This photograph is among the most powerful and appealing images from Shirin Neshat’s monumental series Women of Allah, which portrays chador-clad Iranian women, often posed with a rifle or gun in a provocative manner, whose exposed body parts are inscribed with text in black ink. The images contradict a Western notion of Muslim women as diminished and desexualized by the veil and disempowered by their faith. In Neshat’s work, women are strong, even heroic, eroticized by their weapons and sanctioned by the texts inscribed on their bodies. Here, the print shows the side of a woman’s face, the barrel of a gun emerging from the shadowy area between her cheek and barely visible chador like a gaudy earring. She stares outward calmly, her face covered with verses by the Iranian poet Tahereh Saffarzadeh, in which she addresses her brothers in the revolution, asking if she can participate.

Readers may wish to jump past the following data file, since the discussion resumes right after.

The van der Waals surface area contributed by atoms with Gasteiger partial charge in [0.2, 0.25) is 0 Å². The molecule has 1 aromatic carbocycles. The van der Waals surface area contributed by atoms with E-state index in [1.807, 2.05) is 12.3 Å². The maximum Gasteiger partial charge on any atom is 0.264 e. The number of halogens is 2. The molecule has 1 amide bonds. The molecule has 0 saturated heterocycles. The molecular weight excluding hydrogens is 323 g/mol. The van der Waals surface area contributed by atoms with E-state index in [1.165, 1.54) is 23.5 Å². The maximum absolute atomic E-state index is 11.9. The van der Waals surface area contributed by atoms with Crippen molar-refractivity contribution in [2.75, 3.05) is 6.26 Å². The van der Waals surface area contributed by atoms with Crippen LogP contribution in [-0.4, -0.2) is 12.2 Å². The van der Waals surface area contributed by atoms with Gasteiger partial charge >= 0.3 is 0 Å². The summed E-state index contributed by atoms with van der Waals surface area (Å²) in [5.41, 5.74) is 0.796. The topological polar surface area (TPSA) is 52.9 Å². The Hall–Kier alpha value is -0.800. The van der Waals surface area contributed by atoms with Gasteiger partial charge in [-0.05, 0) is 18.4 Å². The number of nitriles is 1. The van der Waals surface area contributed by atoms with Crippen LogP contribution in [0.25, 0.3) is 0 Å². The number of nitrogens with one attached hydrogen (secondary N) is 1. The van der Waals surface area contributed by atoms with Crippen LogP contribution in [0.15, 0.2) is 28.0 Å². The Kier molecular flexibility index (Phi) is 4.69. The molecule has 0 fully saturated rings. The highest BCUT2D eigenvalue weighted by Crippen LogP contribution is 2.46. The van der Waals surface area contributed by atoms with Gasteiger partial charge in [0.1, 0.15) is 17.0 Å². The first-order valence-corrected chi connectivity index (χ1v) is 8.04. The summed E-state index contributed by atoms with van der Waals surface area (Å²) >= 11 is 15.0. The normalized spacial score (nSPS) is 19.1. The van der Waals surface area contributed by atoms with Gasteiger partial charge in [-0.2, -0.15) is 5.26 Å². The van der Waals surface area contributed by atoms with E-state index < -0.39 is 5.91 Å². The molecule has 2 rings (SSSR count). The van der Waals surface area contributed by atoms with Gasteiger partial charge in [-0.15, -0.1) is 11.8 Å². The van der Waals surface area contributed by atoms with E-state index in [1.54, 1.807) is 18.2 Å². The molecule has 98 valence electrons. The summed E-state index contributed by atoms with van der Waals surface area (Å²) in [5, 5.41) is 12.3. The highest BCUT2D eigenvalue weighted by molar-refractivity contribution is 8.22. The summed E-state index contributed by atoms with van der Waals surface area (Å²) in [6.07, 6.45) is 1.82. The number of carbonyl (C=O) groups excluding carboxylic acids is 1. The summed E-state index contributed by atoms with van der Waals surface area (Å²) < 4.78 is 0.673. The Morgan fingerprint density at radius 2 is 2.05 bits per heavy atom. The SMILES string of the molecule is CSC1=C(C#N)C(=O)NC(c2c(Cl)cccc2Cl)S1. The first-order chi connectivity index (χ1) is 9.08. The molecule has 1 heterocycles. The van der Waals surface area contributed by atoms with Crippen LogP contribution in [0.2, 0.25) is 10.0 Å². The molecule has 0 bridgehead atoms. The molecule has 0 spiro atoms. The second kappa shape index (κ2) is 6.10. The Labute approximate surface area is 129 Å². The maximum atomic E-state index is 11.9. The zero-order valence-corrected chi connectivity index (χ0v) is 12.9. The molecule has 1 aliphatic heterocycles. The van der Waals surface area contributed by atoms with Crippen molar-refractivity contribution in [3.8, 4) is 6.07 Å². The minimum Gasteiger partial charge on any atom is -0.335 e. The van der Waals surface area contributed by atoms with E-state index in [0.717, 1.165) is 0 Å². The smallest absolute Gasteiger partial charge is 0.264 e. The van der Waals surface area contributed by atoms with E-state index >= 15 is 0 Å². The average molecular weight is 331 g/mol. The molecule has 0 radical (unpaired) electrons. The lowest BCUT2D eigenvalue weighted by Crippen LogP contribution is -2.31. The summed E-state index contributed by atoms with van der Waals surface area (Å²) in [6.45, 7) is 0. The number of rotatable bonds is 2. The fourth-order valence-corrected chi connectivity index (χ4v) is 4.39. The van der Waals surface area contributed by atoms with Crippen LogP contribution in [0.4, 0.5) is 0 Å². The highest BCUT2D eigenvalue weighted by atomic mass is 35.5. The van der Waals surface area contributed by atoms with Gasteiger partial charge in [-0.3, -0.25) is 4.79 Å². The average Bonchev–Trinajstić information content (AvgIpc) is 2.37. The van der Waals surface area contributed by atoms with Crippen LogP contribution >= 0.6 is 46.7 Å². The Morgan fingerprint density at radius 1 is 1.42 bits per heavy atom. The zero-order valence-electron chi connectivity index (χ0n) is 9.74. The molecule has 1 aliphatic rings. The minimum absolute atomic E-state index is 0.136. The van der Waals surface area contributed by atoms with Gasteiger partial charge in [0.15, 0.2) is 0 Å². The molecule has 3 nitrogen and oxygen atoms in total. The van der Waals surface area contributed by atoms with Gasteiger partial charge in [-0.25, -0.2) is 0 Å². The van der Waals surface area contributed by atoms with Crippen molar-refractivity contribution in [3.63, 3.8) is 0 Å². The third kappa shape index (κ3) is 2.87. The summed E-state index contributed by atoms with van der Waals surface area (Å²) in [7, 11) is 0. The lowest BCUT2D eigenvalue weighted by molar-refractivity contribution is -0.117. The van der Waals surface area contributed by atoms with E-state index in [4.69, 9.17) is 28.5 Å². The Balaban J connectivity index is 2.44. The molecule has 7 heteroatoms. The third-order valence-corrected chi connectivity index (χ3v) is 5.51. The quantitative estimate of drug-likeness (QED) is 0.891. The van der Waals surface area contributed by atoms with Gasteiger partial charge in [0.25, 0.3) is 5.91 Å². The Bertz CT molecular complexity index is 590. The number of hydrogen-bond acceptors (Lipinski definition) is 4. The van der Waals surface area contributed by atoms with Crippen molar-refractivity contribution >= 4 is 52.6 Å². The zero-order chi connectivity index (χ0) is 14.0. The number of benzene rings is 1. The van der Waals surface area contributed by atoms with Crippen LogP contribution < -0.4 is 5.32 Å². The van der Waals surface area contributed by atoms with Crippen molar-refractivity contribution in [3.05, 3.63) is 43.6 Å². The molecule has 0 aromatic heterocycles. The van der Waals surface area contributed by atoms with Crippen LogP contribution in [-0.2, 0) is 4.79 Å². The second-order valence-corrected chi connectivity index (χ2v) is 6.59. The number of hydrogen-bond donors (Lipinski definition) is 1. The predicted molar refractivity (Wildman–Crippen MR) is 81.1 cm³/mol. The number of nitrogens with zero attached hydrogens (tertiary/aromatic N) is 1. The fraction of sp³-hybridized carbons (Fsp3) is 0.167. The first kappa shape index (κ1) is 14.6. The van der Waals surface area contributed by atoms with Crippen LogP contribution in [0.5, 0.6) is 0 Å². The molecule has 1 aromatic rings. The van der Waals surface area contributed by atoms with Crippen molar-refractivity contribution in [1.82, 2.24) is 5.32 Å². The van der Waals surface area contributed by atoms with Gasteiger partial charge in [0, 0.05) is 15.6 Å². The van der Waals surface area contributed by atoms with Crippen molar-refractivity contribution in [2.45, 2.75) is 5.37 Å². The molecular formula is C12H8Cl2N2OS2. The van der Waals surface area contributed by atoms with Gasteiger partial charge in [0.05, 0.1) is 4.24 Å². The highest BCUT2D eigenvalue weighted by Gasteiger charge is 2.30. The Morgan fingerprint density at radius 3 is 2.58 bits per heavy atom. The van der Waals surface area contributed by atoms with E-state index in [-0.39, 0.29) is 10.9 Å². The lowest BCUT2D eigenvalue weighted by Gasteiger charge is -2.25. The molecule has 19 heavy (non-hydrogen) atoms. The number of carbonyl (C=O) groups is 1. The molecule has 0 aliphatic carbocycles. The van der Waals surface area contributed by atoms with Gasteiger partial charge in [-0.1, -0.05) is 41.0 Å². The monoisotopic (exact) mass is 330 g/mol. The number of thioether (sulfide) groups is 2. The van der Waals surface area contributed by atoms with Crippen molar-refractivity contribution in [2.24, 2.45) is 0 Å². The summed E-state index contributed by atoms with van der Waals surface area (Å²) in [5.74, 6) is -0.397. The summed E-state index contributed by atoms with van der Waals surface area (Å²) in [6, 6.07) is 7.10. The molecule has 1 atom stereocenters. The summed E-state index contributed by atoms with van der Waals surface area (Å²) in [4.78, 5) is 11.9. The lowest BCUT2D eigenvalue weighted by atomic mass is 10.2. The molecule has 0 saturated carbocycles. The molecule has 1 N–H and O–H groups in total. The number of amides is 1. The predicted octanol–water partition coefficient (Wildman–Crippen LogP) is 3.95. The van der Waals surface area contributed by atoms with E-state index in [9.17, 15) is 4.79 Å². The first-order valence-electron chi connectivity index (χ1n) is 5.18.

Now based in New York, Shirin Neshat is perhaps the best known artist of the Iranian diaspora that followed the 1979 Islamic Revolution. She left in 1974 to study in the United States but returned to Iran in 1990, and much of what she saw and experienced then informed her first major body of work, Women of Allah.
- Gresh, Kristen. She Who Tells a Story: Women Photographers from Iran and the Arab World. Boston: Museum of Fine Arts, Boston, 2013.
Komaroff, Linda. Islamic Art Now: Contemporary Art of the Middle East. Los Angeles: Los Angeles County Museum of Art, 2015.
Komaroff, Linda. "Islamic Art Now and Then." In Islamic Art: Past, Present, Future, edited by Sheila Blair and Jonathan Bloom, 26-56. New Haven, New York, and London: Yale University Press, 2019.